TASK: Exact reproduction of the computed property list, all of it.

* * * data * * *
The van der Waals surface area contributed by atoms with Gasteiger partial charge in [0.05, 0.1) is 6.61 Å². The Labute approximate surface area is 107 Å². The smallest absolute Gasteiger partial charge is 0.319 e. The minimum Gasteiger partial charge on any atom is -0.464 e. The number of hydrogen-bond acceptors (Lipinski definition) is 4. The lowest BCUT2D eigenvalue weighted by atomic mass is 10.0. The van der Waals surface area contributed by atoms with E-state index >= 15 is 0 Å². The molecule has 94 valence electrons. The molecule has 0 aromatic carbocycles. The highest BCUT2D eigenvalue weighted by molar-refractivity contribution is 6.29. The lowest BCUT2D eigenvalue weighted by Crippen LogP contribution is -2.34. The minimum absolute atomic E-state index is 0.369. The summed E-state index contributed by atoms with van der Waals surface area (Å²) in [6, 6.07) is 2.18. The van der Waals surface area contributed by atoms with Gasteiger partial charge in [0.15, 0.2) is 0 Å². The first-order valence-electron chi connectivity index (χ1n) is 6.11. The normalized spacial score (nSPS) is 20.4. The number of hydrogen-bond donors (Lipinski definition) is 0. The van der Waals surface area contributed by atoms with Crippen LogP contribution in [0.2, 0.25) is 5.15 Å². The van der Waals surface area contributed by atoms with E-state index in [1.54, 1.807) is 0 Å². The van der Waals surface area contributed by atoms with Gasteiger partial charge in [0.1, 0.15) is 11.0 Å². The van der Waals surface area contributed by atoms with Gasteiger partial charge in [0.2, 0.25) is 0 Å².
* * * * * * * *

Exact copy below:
The van der Waals surface area contributed by atoms with Gasteiger partial charge in [0.05, 0.1) is 6.61 Å². The Labute approximate surface area is 107 Å². The smallest absolute Gasteiger partial charge is 0.319 e. The minimum Gasteiger partial charge on any atom is -0.464 e. The number of hydrogen-bond acceptors (Lipinski definition) is 4. The lowest BCUT2D eigenvalue weighted by atomic mass is 10.0. The van der Waals surface area contributed by atoms with E-state index >= 15 is 0 Å². The molecule has 94 valence electrons. The molecule has 0 aromatic carbocycles. The highest BCUT2D eigenvalue weighted by molar-refractivity contribution is 6.29. The lowest BCUT2D eigenvalue weighted by Crippen LogP contribution is -2.34. The minimum absolute atomic E-state index is 0.369. The summed E-state index contributed by atoms with van der Waals surface area (Å²) in [6, 6.07) is 2.18. The van der Waals surface area contributed by atoms with Gasteiger partial charge in [0.15, 0.2) is 0 Å². The first-order valence-electron chi connectivity index (χ1n) is 6.11. The normalized spacial score (nSPS) is 20.4. The number of hydrogen-bond donors (Lipinski definition) is 0. The van der Waals surface area contributed by atoms with Crippen LogP contribution in [0.2, 0.25) is 5.15 Å². The van der Waals surface area contributed by atoms with E-state index in [1.54, 1.807) is 0 Å². The van der Waals surface area contributed by atoms with Gasteiger partial charge in [0.1, 0.15) is 11.0 Å². The van der Waals surface area contributed by atoms with Gasteiger partial charge in [0.2, 0.25) is 0 Å².